Extended private sector whistleblowing protection scheme, with amendments, becomes law
Moving at a sometimes glacial pace, reform and extension of private-sector whistleblowing laws has finally passed parliament, and will likely commence on 1 July 2019.
Ben Motro, Special Counsel and Amrita Howell, Associate talk through the last-minute refinements that are part of the new scheme.
Our article on the extension of private sector whistleblower protection laws from August last year (available here) sets out the new scheme and the significant impacts it will have. The scheme, introduced by the Treasury Laws Amendment (Enhancing Whistleblower Protections) Act 2018 has now passed both houses of Parliament, and subject to royal assent, will commence on 1 July 2019.
In late 2018, some further refinements to the scheme were introduced and now form part of the scheme. Key refinements (to be read in conjunction with our earlier article) are:
- In addition to emergency disclosures, the scheme now provides for a form of protected “public interest” disclosure to a member of Parliament or a journalist in certain circumstances after 90 days have lapsed after a protected disclosure has first been made, and where the discloser does not have reasonable grounds to believe that action is being taken to address the matter. The information that can be disclosed under this new provision must be no greater than is necessary to inform the recipient of the protected disclosure under the scheme.
- The scope of “emergency disclosures” has been narrowed by requiring that the discloser have reasonable grounds to believe that the information concerned a substantial and imminent danger to the health or safety of one or more persons or to the natural environment. The original provision allowed for emergency disclosures where there was a danger to the financial system, which has been removed.
- A key weakness of the original scheme was that it would cover purely-personal issues that should not require protection (because they would not ordinarily be expected to lead to any victimisation). So, the recent amendments exclude disclosing a “personal work-related grievances” from the protection of the scheme, except where it gives rise to a subsequent disclosure that a grievance of that kind has led tovictimisation, which will bring the situation back within the scheme protections.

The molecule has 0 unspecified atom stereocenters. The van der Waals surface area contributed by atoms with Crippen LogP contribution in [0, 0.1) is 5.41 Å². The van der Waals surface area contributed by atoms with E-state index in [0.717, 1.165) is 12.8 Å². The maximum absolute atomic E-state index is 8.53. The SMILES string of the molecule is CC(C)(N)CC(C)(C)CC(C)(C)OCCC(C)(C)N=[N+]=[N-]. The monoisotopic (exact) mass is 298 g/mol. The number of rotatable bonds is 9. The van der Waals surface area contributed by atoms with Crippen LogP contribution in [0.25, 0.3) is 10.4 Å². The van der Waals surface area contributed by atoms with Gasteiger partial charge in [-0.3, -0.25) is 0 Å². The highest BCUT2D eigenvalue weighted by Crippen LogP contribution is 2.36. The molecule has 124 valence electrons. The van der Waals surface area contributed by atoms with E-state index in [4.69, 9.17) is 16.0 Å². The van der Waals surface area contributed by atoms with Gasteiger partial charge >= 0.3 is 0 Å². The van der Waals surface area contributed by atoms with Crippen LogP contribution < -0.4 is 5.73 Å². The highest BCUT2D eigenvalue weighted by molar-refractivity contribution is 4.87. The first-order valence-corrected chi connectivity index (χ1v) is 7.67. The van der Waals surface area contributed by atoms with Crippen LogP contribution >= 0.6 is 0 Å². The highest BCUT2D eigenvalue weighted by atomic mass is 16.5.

- The scheme now includes positive duty on a corporation to take steps to avoid a discloser being subject to detrimental conduct by management or other employees, and allows for compensation where the duty has not been met to an adequate standard.
- The scheme establishes that persons seeking compensation in relation to detrimental conduct need only establish evidence to show a reasonable possibility that the alleged conduct has occurred. If this obligation has been met, the other person (or body corporate) has the obligation to prove the claim has not been made out.
- The Act now provides for increased penalties for breaches of the legislation. In particular, where there has been a breach of the whistleblower legislation in relation to tax information, penalties have doubled.
Companies will have six months from commencement of the new scheme to ensure they have a complying policy.
The ALP has now upped the ante by publishing an election policy platform that includes further extending the scheme to provide for ‘bounties’ (payment to whistleblowers that reflect penalties imposed on corporations engaging in wrongdoing), and the introduction of a Whistleblower Protection Authority as a regulator to advise on and eventually independently enforce the new scheme under a separate piece of legislation that will harmonise corporate whistleblowing laws with trade-union whistleblowing provisions. Stay tuned …
If you have any questions about the requirements of the Act, or require any assistance with your Whistleblowing Policy, please contact a member of Piper Alderman’s Employment Relations team.